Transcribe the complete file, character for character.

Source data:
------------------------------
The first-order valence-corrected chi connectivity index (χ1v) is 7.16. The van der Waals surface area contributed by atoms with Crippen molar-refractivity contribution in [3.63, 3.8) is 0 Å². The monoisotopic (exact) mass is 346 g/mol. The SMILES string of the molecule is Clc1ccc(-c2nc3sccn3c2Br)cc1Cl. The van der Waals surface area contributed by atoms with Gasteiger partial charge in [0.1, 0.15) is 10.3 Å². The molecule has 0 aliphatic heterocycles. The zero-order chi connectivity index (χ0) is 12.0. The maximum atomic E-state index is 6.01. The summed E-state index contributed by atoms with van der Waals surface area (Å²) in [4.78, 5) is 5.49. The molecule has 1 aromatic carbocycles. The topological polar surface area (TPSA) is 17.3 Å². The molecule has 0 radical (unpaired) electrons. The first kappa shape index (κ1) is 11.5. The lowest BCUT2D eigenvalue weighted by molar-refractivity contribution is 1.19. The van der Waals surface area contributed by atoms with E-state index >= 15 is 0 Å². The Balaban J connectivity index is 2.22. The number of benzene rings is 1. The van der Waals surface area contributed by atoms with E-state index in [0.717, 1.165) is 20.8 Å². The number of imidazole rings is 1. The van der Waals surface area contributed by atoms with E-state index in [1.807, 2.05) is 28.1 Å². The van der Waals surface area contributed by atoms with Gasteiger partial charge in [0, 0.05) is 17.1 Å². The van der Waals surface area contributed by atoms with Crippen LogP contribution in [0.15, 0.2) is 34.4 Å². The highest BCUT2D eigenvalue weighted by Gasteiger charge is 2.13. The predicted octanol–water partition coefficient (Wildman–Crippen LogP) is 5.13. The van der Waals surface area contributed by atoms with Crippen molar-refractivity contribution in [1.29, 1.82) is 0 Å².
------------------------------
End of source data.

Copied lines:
The first-order valence-corrected chi connectivity index (χ1v) is 7.16. The van der Waals surface area contributed by atoms with Crippen molar-refractivity contribution in [3.63, 3.8) is 0 Å². The monoisotopic (exact) mass is 346 g/mol. The SMILES string of the molecule is Clc1ccc(-c2nc3sccn3c2Br)cc1Cl. The van der Waals surface area contributed by atoms with Gasteiger partial charge in [0.1, 0.15) is 10.3 Å². The molecule has 0 aliphatic heterocycles. The zero-order chi connectivity index (χ0) is 12.0. The maximum atomic E-state index is 6.01. The summed E-state index contributed by atoms with van der Waals surface area (Å²) in [4.78, 5) is 5.49. The molecule has 1 aromatic carbocycles. The topological polar surface area (TPSA) is 17.3 Å². The molecule has 0 radical (unpaired) electrons. The first kappa shape index (κ1) is 11.5. The lowest BCUT2D eigenvalue weighted by molar-refractivity contribution is 1.19. The van der Waals surface area contributed by atoms with E-state index >= 15 is 0 Å². The Balaban J connectivity index is 2.22. The number of benzene rings is 1. The van der Waals surface area contributed by atoms with E-state index in [0.717, 1.165) is 20.8 Å². The number of imidazole rings is 1. The van der Waals surface area contributed by atoms with E-state index in [1.807, 2.05) is 28.1 Å². The van der Waals surface area contributed by atoms with Gasteiger partial charge in [0, 0.05) is 17.1 Å². The van der Waals surface area contributed by atoms with Crippen LogP contribution in [0.15, 0.2) is 34.4 Å². The highest BCUT2D eigenvalue weighted by Gasteiger charge is 2.13. The predicted octanol–water partition coefficient (Wildman–Crippen LogP) is 5.13. The van der Waals surface area contributed by atoms with Crippen molar-refractivity contribution in [1.29, 1.82) is 0 Å².